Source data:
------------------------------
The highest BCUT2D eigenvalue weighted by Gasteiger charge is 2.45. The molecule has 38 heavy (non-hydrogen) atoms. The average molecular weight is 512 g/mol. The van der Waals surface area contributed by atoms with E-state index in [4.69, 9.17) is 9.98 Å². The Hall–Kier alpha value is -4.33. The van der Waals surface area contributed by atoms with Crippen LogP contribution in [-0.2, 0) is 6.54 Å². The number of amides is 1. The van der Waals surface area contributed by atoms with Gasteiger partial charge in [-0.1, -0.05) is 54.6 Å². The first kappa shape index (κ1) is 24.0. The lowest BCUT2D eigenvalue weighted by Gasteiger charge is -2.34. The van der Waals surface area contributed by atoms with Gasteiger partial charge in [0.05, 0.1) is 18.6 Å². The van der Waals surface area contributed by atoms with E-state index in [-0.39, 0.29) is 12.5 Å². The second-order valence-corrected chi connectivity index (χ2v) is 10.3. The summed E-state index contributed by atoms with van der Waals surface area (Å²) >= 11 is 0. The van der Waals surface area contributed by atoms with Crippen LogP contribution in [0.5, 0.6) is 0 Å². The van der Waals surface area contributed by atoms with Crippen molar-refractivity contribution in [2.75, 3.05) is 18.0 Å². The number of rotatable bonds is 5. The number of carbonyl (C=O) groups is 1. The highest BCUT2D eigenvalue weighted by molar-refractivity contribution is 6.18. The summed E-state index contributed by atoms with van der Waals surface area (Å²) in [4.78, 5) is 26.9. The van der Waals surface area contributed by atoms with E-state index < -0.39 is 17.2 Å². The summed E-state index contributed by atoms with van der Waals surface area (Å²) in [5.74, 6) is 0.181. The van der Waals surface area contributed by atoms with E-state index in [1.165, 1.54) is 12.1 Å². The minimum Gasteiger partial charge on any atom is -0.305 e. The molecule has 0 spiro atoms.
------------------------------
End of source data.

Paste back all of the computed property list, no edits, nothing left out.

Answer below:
The highest BCUT2D eigenvalue weighted by Gasteiger charge is 2.45. The molecule has 38 heavy (non-hydrogen) atoms. The average molecular weight is 512 g/mol. The van der Waals surface area contributed by atoms with E-state index in [4.69, 9.17) is 9.98 Å². The Hall–Kier alpha value is -4.33. The van der Waals surface area contributed by atoms with Crippen LogP contribution in [-0.2, 0) is 6.54 Å². The number of amides is 1. The van der Waals surface area contributed by atoms with Gasteiger partial charge in [-0.1, -0.05) is 54.6 Å². The first kappa shape index (κ1) is 24.0. The lowest BCUT2D eigenvalue weighted by Gasteiger charge is -2.34. The van der Waals surface area contributed by atoms with Gasteiger partial charge in [0.05, 0.1) is 18.6 Å². The van der Waals surface area contributed by atoms with E-state index in [-0.39, 0.29) is 12.5 Å². The second-order valence-corrected chi connectivity index (χ2v) is 10.3. The summed E-state index contributed by atoms with van der Waals surface area (Å²) >= 11 is 0. The van der Waals surface area contributed by atoms with Crippen LogP contribution in [0.5, 0.6) is 0 Å². The van der Waals surface area contributed by atoms with Crippen molar-refractivity contribution in [2.75, 3.05) is 18.0 Å². The number of rotatable bonds is 5. The number of carbonyl (C=O) groups is 1. The highest BCUT2D eigenvalue weighted by molar-refractivity contribution is 6.18. The summed E-state index contributed by atoms with van der Waals surface area (Å²) in [4.78, 5) is 26.9. The van der Waals surface area contributed by atoms with E-state index < -0.39 is 17.2 Å². The summed E-state index contributed by atoms with van der Waals surface area (Å²) in [5.74, 6) is 0.181. The van der Waals surface area contributed by atoms with E-state index in [1.165, 1.54) is 12.1 Å². The minimum Gasteiger partial charge on any atom is -0.305 e. The molecule has 0 spiro atoms.